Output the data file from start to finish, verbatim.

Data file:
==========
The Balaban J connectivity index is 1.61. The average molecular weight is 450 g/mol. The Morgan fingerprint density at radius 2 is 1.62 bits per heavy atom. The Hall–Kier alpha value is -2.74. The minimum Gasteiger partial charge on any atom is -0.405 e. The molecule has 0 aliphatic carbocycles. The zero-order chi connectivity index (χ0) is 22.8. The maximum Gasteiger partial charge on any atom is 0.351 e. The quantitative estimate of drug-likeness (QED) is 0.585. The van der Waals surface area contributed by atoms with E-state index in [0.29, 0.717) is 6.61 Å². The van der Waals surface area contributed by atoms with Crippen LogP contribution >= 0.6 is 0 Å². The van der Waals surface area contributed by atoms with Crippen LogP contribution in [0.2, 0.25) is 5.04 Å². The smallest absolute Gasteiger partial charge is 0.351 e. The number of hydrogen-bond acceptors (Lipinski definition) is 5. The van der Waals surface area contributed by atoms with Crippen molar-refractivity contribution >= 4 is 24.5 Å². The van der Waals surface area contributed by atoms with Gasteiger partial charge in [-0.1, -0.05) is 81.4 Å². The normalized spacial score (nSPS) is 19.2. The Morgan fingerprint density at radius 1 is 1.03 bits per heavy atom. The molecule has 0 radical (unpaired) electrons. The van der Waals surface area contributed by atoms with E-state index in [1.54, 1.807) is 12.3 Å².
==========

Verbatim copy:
The Balaban J connectivity index is 1.61. The average molecular weight is 450 g/mol. The Morgan fingerprint density at radius 2 is 1.62 bits per heavy atom. The Hall–Kier alpha value is -2.74. The minimum Gasteiger partial charge on any atom is -0.405 e. The molecule has 0 aliphatic carbocycles. The zero-order chi connectivity index (χ0) is 22.8. The maximum Gasteiger partial charge on any atom is 0.351 e. The quantitative estimate of drug-likeness (QED) is 0.585. The van der Waals surface area contributed by atoms with E-state index in [0.29, 0.717) is 6.61 Å². The van der Waals surface area contributed by atoms with Crippen LogP contribution >= 0.6 is 0 Å². The van der Waals surface area contributed by atoms with Crippen LogP contribution in [0.2, 0.25) is 5.04 Å². The smallest absolute Gasteiger partial charge is 0.351 e. The number of hydrogen-bond acceptors (Lipinski definition) is 5. The van der Waals surface area contributed by atoms with Crippen molar-refractivity contribution >= 4 is 24.5 Å². The van der Waals surface area contributed by atoms with Gasteiger partial charge in [-0.1, -0.05) is 81.4 Å². The normalized spacial score (nSPS) is 19.2. The Morgan fingerprint density at radius 1 is 1.03 bits per heavy atom. The molecule has 0 radical (unpaired) electrons. The van der Waals surface area contributed by atoms with E-state index in [1.54, 1.807) is 12.3 Å².